Glycosylation (see also chemical glycosylation) is the reaction in which a carbohydrate, i.e. a glycosyl donor, is attached to a hydroxyl or other functional group of another molecule (a glycosyl acceptor). In biology glycosylation refers to the enzymatic process that attaches glycans to proteins, lipids, or other organic molecules. This enzymatic process produces one of the fundamental biopolymers found in cells (along with DNA, RNA, and proteins). Glycosylation is a form of co-translational and post-translational modification. Glycans serve a variety of structural and functional roles in membrane and secreted proteins.[1] The majority of proteins synthesized in the rough ER undergo glycosylation. It is an enzyme-directed site-specific process, as opposed to the non-enzymatic chemical reaction of glycation. Glycosylation is also present in the cytoplasm and nucleus as the O-GlcNAc modification. Five classes of glycans are produced:



The carbohydrate chains attached to the target proteins serve various functions.[2] For instance, some proteins do not fold correctly unless they are glycosylated first.[1] Also, polysaccharides linked at the amide nitrogen of asparagine in the protein confer stability on some secreted glycoproteins. Experiments have shown that glycosylation in this case is not a strict requirement for proper folding, but the unglycosylated protein degrades quickly. Glycosylation may play a role in cell-cell adhesion (a mechanism employed by cells of the immune system), as well.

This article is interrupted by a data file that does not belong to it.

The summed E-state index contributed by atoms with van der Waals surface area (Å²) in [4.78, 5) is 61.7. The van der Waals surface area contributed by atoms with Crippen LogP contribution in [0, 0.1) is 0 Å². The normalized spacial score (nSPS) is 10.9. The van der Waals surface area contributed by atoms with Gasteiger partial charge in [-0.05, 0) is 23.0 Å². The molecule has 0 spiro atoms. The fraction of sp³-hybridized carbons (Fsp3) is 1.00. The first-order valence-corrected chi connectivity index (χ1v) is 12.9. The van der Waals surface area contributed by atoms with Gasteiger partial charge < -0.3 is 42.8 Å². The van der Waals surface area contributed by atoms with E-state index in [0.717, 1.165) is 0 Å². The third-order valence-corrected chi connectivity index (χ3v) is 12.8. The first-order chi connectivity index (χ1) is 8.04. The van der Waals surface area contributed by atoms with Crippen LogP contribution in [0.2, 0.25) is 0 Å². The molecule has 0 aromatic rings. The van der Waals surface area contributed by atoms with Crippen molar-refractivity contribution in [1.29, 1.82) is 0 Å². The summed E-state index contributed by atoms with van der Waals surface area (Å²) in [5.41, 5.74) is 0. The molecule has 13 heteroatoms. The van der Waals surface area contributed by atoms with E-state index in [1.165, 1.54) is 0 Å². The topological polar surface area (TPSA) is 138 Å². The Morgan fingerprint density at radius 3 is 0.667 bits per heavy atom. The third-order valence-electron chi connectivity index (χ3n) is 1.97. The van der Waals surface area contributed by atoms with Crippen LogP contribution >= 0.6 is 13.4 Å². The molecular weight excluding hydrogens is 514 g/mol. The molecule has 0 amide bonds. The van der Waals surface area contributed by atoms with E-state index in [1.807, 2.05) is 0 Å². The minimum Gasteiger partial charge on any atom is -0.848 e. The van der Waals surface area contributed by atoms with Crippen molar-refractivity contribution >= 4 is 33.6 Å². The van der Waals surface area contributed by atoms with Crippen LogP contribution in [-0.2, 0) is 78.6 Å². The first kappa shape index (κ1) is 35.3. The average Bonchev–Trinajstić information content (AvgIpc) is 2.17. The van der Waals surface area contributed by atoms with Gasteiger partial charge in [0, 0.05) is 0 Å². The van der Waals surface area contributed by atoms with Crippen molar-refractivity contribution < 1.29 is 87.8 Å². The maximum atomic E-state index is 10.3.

There are various mechanisms for glycosylation, although most share several common features:[1]

  • Glycosylation, unlike glycation, is an enzymatic process
  • The donor molecule is often an activated nucleotide sugar
  • The process is site-specific.

Types of glycosylation

N-linked glycosylation

N-linked glycosylation is important for the folding of some eukaryotic proteins. The N-linked glycosylation process occurs in eukaryotes and widely in archaea, but very rarely in bacteria.

O-linked glycosylation

O-linked glycosylation is a form of glycosylation occurring in the Golgi apparatus.[3]

Phospho-serine glycosylation

Xylose, fucose, mannose, and GlcNAc phospho-serine glycans have been reported in the literature. Fucose and GlcNAc have been found only in Dictyostelium discoideum, mannose in Leishmania mexicana, and xylose in Trypanosoma cruzi. Mannose has recently been reported in a vertebrate, the mouse, Mus musculus, on the cell-surface laminin receptor alpha dystroglycan4. It has been suggested this rare finding may be linked to the fact that alpha dystroglycan is highly conserved from lower vertebrates to mammals.[4]


A mannose sugar is added to the first tryptophan residue in the sequence W-X-X-W (W indicates tryptophan; X is any amino acid). Thrombospondins are one of the most commonly C-modified proteins, although this form of glycosylation appears elsewhere as well. C-mannosylation is unusual because the sugar is linked to a carbon rather than a reactive atom such as nitrogen or oxygen. Recently, the first crystal structure of a protein containing this type of glycosylation has been determined - that of human complement component 8, PDB ID 3OJY.

Formation of GPI anchors (glypiation)

A special form of glycosylation is the formation of a GPI anchor. In this kind of glycosylation a protein is attached to a lipid anchor, via a glycan chain. (See also prenylation.)

See also


  1. ^ a b c edited by Ajit Varki ... (2009). Essentials of Glycobiology. Ajit Varki (ed.) (2nd ed.). Cold Spring Harbor Laboratories Press. ISBN 978-087969770-9. 
  2. ^ Drickamer, K; M.E. Taylor (2006). Introduction to Glycobiology (2nd ed.). Oxford University Press, USA. ISBN 978-0199282784. 
  3. ^ William G. Flynne (2008). Biotechnology and Bioengineering. Nova Publishers. pp. 45–. ISBN 9781604560671. Retrieved 13 November 2010. 
  4. ^ Yoshida-Moriguchi, T., et al (2010). Science. 327(5961):88-92.

External links

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